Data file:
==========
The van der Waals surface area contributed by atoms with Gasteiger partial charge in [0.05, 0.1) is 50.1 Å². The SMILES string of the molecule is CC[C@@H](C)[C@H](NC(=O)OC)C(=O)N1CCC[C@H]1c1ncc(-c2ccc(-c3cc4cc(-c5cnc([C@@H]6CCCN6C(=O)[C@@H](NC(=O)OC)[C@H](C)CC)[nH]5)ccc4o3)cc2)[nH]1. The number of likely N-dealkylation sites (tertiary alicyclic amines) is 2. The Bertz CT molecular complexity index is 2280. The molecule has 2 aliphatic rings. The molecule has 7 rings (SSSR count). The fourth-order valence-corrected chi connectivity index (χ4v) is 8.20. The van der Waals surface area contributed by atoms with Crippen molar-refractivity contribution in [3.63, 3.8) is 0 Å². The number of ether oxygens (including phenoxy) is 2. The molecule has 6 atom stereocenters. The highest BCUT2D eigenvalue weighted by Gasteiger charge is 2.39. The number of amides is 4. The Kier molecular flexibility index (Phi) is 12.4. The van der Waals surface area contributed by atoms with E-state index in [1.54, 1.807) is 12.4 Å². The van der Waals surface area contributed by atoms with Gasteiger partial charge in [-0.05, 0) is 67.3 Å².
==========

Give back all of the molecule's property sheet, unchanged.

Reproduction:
The van der Waals surface area contributed by atoms with Gasteiger partial charge in [0.05, 0.1) is 50.1 Å². The SMILES string of the molecule is CC[C@@H](C)[C@H](NC(=O)OC)C(=O)N1CCC[C@H]1c1ncc(-c2ccc(-c3cc4cc(-c5cnc([C@@H]6CCCN6C(=O)[C@@H](NC(=O)OC)[C@H](C)CC)[nH]5)ccc4o3)cc2)[nH]1. The number of likely N-dealkylation sites (tertiary alicyclic amines) is 2. The Bertz CT molecular complexity index is 2280. The molecule has 2 aliphatic rings. The molecule has 7 rings (SSSR count). The fourth-order valence-corrected chi connectivity index (χ4v) is 8.20. The van der Waals surface area contributed by atoms with Crippen molar-refractivity contribution in [3.63, 3.8) is 0 Å². The number of ether oxygens (including phenoxy) is 2. The molecule has 6 atom stereocenters. The highest BCUT2D eigenvalue weighted by Gasteiger charge is 2.39. The number of amides is 4. The Kier molecular flexibility index (Phi) is 12.4. The van der Waals surface area contributed by atoms with E-state index in [1.54, 1.807) is 12.4 Å². The van der Waals surface area contributed by atoms with Gasteiger partial charge in [-0.05, 0) is 67.3 Å².